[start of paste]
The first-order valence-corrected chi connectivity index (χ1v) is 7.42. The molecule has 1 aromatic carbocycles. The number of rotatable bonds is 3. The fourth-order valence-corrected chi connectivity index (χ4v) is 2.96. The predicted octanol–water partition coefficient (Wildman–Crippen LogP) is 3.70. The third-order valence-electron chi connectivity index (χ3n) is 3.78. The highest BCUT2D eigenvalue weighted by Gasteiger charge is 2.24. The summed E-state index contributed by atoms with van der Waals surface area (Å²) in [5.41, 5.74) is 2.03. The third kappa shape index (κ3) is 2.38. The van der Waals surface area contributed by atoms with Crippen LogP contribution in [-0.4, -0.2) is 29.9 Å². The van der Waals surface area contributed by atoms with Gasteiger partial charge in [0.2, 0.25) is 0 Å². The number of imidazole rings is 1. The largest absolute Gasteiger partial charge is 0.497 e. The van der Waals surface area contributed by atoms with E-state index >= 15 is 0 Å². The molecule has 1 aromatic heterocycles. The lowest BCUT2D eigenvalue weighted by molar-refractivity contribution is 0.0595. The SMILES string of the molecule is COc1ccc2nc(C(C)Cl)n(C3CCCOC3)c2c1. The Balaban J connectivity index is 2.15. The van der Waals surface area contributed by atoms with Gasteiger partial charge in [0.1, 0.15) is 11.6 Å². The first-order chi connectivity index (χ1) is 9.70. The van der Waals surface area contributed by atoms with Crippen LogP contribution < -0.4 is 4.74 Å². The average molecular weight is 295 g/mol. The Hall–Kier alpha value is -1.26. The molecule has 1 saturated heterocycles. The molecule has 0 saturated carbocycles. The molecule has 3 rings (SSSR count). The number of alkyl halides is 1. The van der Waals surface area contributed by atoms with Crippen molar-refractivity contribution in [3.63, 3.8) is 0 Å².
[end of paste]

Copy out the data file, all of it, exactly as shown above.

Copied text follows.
The first-order valence-corrected chi connectivity index (χ1v) is 7.42. The molecule has 1 aromatic carbocycles. The number of rotatable bonds is 3. The fourth-order valence-corrected chi connectivity index (χ4v) is 2.96. The predicted octanol–water partition coefficient (Wildman–Crippen LogP) is 3.70. The third-order valence-electron chi connectivity index (χ3n) is 3.78. The highest BCUT2D eigenvalue weighted by Gasteiger charge is 2.24. The summed E-state index contributed by atoms with van der Waals surface area (Å²) in [5.41, 5.74) is 2.03. The third kappa shape index (κ3) is 2.38. The van der Waals surface area contributed by atoms with Crippen LogP contribution in [-0.4, -0.2) is 29.9 Å². The van der Waals surface area contributed by atoms with Gasteiger partial charge in [0.2, 0.25) is 0 Å². The number of imidazole rings is 1. The largest absolute Gasteiger partial charge is 0.497 e. The van der Waals surface area contributed by atoms with E-state index >= 15 is 0 Å². The molecule has 1 aromatic heterocycles. The lowest BCUT2D eigenvalue weighted by molar-refractivity contribution is 0.0595. The SMILES string of the molecule is COc1ccc2nc(C(C)Cl)n(C3CCCOC3)c2c1. The Balaban J connectivity index is 2.15. The van der Waals surface area contributed by atoms with Gasteiger partial charge in [0.1, 0.15) is 11.6 Å². The first-order chi connectivity index (χ1) is 9.70. The van der Waals surface area contributed by atoms with Crippen LogP contribution < -0.4 is 4.74 Å². The average molecular weight is 295 g/mol. The Hall–Kier alpha value is -1.26. The molecule has 1 saturated heterocycles. The molecule has 0 saturated carbocycles. The molecule has 3 rings (SSSR count). The number of alkyl halides is 1. The van der Waals surface area contributed by atoms with Crippen molar-refractivity contribution in [3.63, 3.8) is 0 Å².